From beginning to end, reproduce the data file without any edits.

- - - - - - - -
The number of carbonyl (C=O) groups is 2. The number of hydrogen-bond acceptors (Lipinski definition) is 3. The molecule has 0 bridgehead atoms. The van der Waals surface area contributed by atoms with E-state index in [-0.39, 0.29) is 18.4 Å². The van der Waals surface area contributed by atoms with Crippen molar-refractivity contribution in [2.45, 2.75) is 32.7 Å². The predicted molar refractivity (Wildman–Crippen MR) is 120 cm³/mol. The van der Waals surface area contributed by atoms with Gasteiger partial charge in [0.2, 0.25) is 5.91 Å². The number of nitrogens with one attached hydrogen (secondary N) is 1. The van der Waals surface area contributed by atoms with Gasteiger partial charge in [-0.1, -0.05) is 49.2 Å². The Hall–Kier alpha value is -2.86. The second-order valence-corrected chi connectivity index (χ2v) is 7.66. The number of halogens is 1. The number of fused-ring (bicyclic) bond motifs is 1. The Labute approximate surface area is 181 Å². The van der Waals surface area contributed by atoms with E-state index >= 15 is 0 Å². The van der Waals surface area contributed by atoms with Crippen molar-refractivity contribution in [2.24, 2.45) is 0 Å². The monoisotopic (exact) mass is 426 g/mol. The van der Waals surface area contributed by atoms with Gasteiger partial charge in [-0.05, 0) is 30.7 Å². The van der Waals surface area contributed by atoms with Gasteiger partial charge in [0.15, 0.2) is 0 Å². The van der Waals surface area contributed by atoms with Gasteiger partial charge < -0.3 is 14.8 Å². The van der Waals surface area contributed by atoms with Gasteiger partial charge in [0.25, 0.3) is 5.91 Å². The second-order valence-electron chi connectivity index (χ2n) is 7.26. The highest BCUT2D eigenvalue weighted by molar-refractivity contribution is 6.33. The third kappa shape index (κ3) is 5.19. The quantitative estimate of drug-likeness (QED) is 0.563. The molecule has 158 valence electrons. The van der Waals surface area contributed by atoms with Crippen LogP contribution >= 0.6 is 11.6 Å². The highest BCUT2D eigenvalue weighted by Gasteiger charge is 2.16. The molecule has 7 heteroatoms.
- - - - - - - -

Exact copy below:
The number of carbonyl (C=O) groups is 2. The number of hydrogen-bond acceptors (Lipinski definition) is 3. The molecule has 0 bridgehead atoms. The van der Waals surface area contributed by atoms with E-state index in [-0.39, 0.29) is 18.4 Å². The van der Waals surface area contributed by atoms with Crippen molar-refractivity contribution in [2.45, 2.75) is 32.7 Å². The predicted molar refractivity (Wildman–Crippen MR) is 120 cm³/mol. The van der Waals surface area contributed by atoms with Gasteiger partial charge in [0.2, 0.25) is 5.91 Å². The number of nitrogens with one attached hydrogen (secondary N) is 1. The van der Waals surface area contributed by atoms with Gasteiger partial charge in [-0.1, -0.05) is 49.2 Å². The Hall–Kier alpha value is -2.86. The second-order valence-corrected chi connectivity index (χ2v) is 7.66. The number of halogens is 1. The number of fused-ring (bicyclic) bond motifs is 1. The Labute approximate surface area is 181 Å². The van der Waals surface area contributed by atoms with E-state index >= 15 is 0 Å². The van der Waals surface area contributed by atoms with Crippen molar-refractivity contribution in [2.24, 2.45) is 0 Å². The monoisotopic (exact) mass is 426 g/mol. The van der Waals surface area contributed by atoms with Gasteiger partial charge in [-0.05, 0) is 30.7 Å². The van der Waals surface area contributed by atoms with Gasteiger partial charge in [0.15, 0.2) is 0 Å². The van der Waals surface area contributed by atoms with Gasteiger partial charge < -0.3 is 14.8 Å². The van der Waals surface area contributed by atoms with Gasteiger partial charge in [0.25, 0.3) is 5.91 Å². The second-order valence-electron chi connectivity index (χ2n) is 7.26. The highest BCUT2D eigenvalue weighted by molar-refractivity contribution is 6.33. The third kappa shape index (κ3) is 5.19. The quantitative estimate of drug-likeness (QED) is 0.563. The molecule has 158 valence electrons. The van der Waals surface area contributed by atoms with Crippen LogP contribution >= 0.6 is 11.6 Å². The highest BCUT2D eigenvalue weighted by Gasteiger charge is 2.16. The molecule has 7 heteroatoms.